Thirsty: The Women of Bram Stoker's "Dracula" AmandaOfHappiness.

Stoker gives contrasting views of this notion in “Dracula.” While the main characters, Lucy and Mina, are clearly opposite in personality, they are both portrayed as unequal, defenseless objects that are to be protected and desired....

Bram Stoker's Dracula: A Reflection and Rebuke of Victorian ...

Bram Stoker uses his personal styles to create a creature of Transylvanian lore known as Dracula.

Free Bram Stoker Dracula Essays and Papers


Stoker, Bram. Dracula, intro. Leonard Wolf, Signet Publishers, 1997.

Higashi, Sumiko. Virgins, Vamps, and Flappers. St. Albans, Vermont: Eden Press, 1978.

Stevenson, John. "A Vampire in the Mirror The Sexuality of Dracula." P.M.L.A. 103 (1988): 139-47.

Hogan, David. Dark Romance. Sexuality in the Horror Film. Jefferson, North Carolina: McFarland and Company, 1986.

Murphy, Michael J. The Celluliod Vampires: A History and Filmography, 1897-1979. Ann Arbor: Pierian Press, 1979.

Mayne, Judith. "Dracula in the Twilight: Murnau's Nosferatu." German Film and Literature: Adaptations and Transformations. Ed. Eric Rentschler. New York: Menthuen, 1986. 2539.

Nosferatu. Dir F.W. Murnau. With Max Schreck Gustav Van Wangenheim, and Greta Schroeder. Thunderbird, 1922.

Free Bram Stoker Dracula papers, essays, and research papers.

Comparing the 1931 version of Dracula, starring Bela Lugosi, with Frances Ford Coppola's Bram Stoker's Dracula 1993 version yields some similarities....

In Bram Stoker's masterpiece, Dracula, the infamous monster affects each reader in a different way.

Sexuality In Bram Stoker s Dracula Essay - 1075 Words


Gisborne, Thomas. "Enquiry into the Duties of the Female Sex." Early Liberal Thought and Practice. 100-106.

Mill, J.S. And Harriet Taylor. "Essays on Marriage and Divorce." Early Liberal Thought and Practice. 106-121.

Stoker, Bram. Dracula. (Revised Edition). New York: Penguin Classics, 2003.

Among the creators of the famous protagonists is, Bram Stoker, the creator of Dracula.

Essays on dracula bram stoker 1560 ca

Bram Stoker was born on 8 November 1847 in Clontarf, then still a small village about three miles from Dublin’s city centre, although it was fast becoming a suburb by the time of Stoker’s appearance. His family was solidly middle class, though upwardly mobile, and possessed a healthy sense of ambition. His father Abraham Stoker senior was a respected, hard-working civil servant, his mother, Charlotte Thornley reform-minded and industrious—and possibly ‘superstitious’, full of horror stories about the effects of the cholera epidemic in 1830s Sligo where she grew up. Stoker had six brothers and sisters—William Thornley, Matilda, Thomas, Richard, Margaret and George.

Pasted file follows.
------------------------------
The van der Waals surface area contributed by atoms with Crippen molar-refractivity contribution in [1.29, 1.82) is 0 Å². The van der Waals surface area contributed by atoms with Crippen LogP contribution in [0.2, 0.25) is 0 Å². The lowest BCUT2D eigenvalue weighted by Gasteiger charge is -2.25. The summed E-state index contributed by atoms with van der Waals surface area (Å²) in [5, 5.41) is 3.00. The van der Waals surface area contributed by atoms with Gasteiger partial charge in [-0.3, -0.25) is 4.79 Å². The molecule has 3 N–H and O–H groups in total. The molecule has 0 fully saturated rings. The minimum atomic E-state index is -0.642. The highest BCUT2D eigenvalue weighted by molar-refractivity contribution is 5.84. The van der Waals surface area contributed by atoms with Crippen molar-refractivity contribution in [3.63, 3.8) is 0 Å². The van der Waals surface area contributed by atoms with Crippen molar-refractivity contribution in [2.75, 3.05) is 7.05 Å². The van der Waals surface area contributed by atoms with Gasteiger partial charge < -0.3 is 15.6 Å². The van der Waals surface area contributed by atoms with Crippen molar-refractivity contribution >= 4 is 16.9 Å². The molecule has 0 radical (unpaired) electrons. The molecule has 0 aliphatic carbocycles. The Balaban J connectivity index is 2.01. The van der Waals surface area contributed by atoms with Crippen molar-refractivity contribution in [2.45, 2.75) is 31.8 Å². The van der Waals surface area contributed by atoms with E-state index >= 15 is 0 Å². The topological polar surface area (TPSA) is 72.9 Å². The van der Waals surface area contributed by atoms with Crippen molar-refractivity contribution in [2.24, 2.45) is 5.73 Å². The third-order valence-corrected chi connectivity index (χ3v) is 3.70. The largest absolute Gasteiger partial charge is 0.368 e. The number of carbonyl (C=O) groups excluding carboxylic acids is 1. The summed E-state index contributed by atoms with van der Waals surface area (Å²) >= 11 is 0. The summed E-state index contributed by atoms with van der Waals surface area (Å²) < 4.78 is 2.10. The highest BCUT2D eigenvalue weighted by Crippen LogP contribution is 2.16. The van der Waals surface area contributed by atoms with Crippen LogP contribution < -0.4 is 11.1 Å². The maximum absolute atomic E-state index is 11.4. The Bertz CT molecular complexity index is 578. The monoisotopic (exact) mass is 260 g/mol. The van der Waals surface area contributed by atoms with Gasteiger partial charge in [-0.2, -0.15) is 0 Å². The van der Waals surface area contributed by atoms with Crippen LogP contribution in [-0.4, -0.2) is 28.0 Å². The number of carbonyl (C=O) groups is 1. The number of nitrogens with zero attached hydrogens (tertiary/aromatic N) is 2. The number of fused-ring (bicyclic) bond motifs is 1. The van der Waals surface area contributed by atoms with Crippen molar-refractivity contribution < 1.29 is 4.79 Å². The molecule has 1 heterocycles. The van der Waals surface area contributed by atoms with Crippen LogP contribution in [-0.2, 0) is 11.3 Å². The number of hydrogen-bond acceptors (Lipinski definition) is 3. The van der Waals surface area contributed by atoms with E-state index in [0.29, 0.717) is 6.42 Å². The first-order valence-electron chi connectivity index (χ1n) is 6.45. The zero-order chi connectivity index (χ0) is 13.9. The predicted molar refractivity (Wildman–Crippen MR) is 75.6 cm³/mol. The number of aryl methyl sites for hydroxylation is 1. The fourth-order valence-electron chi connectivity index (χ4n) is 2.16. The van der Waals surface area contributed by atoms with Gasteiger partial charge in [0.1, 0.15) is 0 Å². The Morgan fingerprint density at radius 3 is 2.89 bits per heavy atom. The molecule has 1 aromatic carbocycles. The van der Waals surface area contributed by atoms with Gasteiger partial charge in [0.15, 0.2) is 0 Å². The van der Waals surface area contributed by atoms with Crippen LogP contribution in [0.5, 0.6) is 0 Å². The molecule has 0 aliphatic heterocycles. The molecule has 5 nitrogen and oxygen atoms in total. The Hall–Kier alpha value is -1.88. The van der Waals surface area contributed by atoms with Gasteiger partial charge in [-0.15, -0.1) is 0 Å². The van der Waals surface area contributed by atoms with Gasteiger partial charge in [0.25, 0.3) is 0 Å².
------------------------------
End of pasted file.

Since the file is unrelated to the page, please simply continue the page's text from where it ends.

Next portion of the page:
Front cover to the first edition of Bram Stoker's novel Dracula, 1897.

Feminism In Bram Stokers Dracula Essay - Anti Essays

Stoker continued his work with Irving until 1904 when, due to serious financial difficulties which some (unfairly) blamed on Stoker, the Lyceum was put into receivership. The death of Irving the following year devastated Stoker, and propelled him to toil on what was then considered his most important work, a two volume Personal Reminiscences, now generally considered a kind of hagiography. Stoker was in serious need of money at this stage, and became a writer full-time, managing to write many more novels after Dracula, of uneven quality, though some of them deserving much more recognition than they receive now. Many of them are basically romances, including Miss Betty (1898), The Man (1905), and Lady Athlyne (1908), and lean heavily on Stoker’s intense belief in sexual and gender complementarity and ‘soul marriage’, for which ideas he draws heavily on Victorian and Edwardian sexology. The Mystery of the Sea (1902), The Jewel of Seven Stars (1903), and The Lady of the Shroud (1909), are much better, in part because they return Stoker to the Gothic mode in which he was at his best. His last novel, The Lair of the White Worm (1911), is widely accepted as being one of the barmiest books ever written. Based on the legend of the Lambton Worm, the plot involves a series of attacks by an ancient White Worm on the Derbyshire coast, but involves a confusing number of subplots and characters, including a Mesmer-trained kite-flying locality-hypnotising aristocrat Edward Caswall; Oolanga, a crazed African servant; a series of meandering and distracting archeological and comparative mythological digressions; a mongoose infestation; and the economic opportunities opened up by mining. In many ways White Worm is a synthesis of the themes and issues of Stoker’s entire writing career, dramatized in its central conflict between an athletic and virtuous male and feminine serpentine evil. The novel doesn’t make much sense, but has remained in print, in abridged forms, since publication which suggests it possesses a power greater than an outline of its ridiculous plot would indicate .

Such a transformation can be seen in Francis Ford Coppola’s 1992 production of Bram Stoker’s Dracula.

FREE Essay on Bram Stoker's Dracula - Direct Essays

Though her essay, (a lecture originally given to the German's Women Medical Association in November 1930), does not mention Dracula directly, the points that she argued can be transposed onto Bram Stoker's Dracula.